Report: U.S. Offered Nazis a 'Safe Haven' in America After World War II

A Justice Department report offers new evidence that the United States created a "safe haven" in America for Nazis and their collaborators following the end of World War II, The New York Times reports.

The 600-page report, which the Justice Department has reportedly tried to keep secret, describes the roles of the lawyers, historians and investigators at the agency’s Office of Special Investigations (OSI) in pursuing the most notorious Nazi cases of the past 30 years.

According to The Times, the report also details the government’s posthumous pursuit of Dr. Josef Mengele, the German SS officer and physician known as the “Angel of Death”; the former Waffen SS officer killed in New Jersey; and the story of the government’s mistaken identification of the man known as "Ivan the Terrible," a guard at the Treblinka concentration camp.

The Justice Department report, which the agency reportedly had resisted making public since 2006, describes what it calls “the government’s collaboration with persecutors.” It goes on to say that investigators learned some war criminals “were indeed knowingly granted entry” to the U.S., despite the fact that government officials knew of their past histories.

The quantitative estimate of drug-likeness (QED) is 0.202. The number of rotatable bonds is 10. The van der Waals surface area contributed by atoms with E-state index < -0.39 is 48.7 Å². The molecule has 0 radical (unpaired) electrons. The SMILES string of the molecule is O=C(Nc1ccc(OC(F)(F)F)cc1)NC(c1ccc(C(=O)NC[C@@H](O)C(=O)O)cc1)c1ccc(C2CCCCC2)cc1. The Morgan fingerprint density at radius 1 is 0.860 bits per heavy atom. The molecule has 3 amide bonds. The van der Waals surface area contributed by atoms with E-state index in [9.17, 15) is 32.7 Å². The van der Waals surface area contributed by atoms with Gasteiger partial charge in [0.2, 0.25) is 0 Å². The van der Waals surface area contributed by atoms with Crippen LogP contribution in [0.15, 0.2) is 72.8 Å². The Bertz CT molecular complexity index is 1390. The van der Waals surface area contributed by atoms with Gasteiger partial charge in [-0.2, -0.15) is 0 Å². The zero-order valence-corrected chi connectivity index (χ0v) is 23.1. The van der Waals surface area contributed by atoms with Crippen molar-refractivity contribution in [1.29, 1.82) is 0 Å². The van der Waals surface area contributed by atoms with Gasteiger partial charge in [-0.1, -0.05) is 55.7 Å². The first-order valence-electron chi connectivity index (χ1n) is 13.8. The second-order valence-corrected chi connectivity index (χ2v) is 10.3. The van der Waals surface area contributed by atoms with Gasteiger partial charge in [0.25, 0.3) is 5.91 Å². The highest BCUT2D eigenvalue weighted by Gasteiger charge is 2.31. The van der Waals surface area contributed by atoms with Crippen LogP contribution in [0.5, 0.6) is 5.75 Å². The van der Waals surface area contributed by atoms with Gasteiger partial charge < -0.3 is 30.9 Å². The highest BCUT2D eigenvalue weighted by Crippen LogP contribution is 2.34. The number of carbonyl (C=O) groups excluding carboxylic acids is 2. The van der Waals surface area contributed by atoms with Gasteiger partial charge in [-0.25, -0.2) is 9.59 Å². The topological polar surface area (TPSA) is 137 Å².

The report also mentions the divide among government officials over the effort to seemingly protect Nazis. And, according to The Times, it states that the number of Nazis who made it into the United States is likely far fewer than 10,000, the number often cited by government officials.
Accused Nazis who have been deported, had their citizenship voided or been blocked from coming to the United States since the creation of the OSI, number more than 300.

Also, the Justice Department report says that the agency often kept secret the information known by U.S. officials about Nazis living in America, according to The Times.

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